Eric Lefkofsky is most often recognized as one of the co-founders of Groupon, one of the fastest growing tech companies on record. Lefkofsky’s business strategy of arming industries with modern technology and data capabilities has led him to start a number of additional companies, such as Uptake, Echo, and Innerworkings. Each of these operate in different industries. Uptake is a predictive analytics platform for large industries, while Echo provides tech-enabled logistics services and InnerWorkings delivers managed print and promotional solutions. However, each company Lefkofsky has started is a tech company at the broad level. Most recently, he is applying this business strategy to healthcare.
In 2015, Eric Lefkfofsky founded Tempus, a technology company helping physicians to deliver personalized cancer treatment. The impetus for starting Tempus came from his experience of a loved one being treated for cancer. He revealed he did not have any other plans for business in mind when he stepped down as Groupon’s CEO in 2013. However, Lefkofsky saw the absence of modern technology and data in clinical care as a problem to which he could provide a solution. Three years later, Tempus has made a number of notable partnerships with NCI Comprehensive Cancer Centers and ASCO’s CancerLinq. Lefkofsky spoke about his company’s latest partnership in a conversation with Paul Goldberg for The Cancer Letter.
Goldberg started off by asking how the CancerLInq deal is structured, and what each party will bring to the table. Lefkofsky began his explanation by noting the remarkable achievement CancerLinq has made in its ability to amass a dataset of over one million patient records. He indicated that the quick market penetration of CancerLinq brought about a few challenges with regards to how to apply the data, which was essentially raw, unstructured data that had been provided by a large number of different sources. CancerLinq made the decision to license the data to a third party company, and subsequently went on a search for an organization that could structure and analyze its dataset in order to deliver value to physicians in clinic. After a long search process, CancerLinq chose Tempus and Precision HealthAI, a New York based technology company led by Romesh Wadhwani. Lefkofsky says the two companies complement each other in their respective focuses, and each will be able deliver value to CancerLInq’s de-identified datasets.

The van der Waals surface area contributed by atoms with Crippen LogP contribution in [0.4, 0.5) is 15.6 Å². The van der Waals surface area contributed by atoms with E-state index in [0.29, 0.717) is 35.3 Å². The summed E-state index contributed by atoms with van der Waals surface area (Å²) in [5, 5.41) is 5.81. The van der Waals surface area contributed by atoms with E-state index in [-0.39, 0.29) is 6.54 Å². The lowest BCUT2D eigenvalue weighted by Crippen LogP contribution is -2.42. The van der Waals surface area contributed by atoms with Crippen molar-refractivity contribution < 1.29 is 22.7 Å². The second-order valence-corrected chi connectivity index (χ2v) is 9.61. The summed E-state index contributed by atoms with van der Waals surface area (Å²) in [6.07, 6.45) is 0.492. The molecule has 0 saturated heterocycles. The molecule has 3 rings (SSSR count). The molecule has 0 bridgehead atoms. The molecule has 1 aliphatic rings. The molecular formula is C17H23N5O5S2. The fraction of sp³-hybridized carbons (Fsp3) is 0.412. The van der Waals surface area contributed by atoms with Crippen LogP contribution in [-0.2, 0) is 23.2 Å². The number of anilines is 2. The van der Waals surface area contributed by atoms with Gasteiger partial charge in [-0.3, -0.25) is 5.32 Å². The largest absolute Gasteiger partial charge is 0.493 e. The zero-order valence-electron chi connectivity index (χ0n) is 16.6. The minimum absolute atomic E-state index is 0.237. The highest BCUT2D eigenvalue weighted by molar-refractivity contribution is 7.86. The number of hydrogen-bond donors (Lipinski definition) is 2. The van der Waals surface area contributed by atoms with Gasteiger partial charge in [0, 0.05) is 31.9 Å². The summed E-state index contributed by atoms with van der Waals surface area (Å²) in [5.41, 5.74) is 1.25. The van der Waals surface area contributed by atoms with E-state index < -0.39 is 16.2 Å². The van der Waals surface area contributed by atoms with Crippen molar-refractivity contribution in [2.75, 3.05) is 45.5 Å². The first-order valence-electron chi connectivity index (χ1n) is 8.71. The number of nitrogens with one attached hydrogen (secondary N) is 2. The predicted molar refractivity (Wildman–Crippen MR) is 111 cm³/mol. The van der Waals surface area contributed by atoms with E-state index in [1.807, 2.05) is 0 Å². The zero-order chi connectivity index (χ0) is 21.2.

Following the general structure of the deal, Goldberg wanted to know how the resulting datasets will be monetized. Lefkofsky responded that, prior to monetization, the datasets need to prove value within the industry. He says achieving this goal all starts with scale; all of the unstructured clinical data needs to be structured and annotated in a single database that is large enough to allow for relevant patterns to emerge. The CancerLinq partnership, along with Tempus’ many other partnerships, are all part of the mission to bring precision medicine to cancer care. In addition to raising the standard of care, Lefkofsky also believes precision medicine can help eliminate costs in the healthcare industry and point to an independent analyses that shows one third of the three trillion dollars spent on healthcare in the United States is wasted. Lefkofsky believes precision medicine can reduce costs related to ineffective treatments, drugs, and supplies.
Lefkofsky has spoken about money eventually dwindles as a source of motivation, and he reached a point at which he started seeking out ways to use his fortune to benefit society. In 2006, he and his wife launched the Lefkofsky Family Foundation, which aims to impact medical research, education, and human rights among other initiatives. The family later joined the Giving Pledge.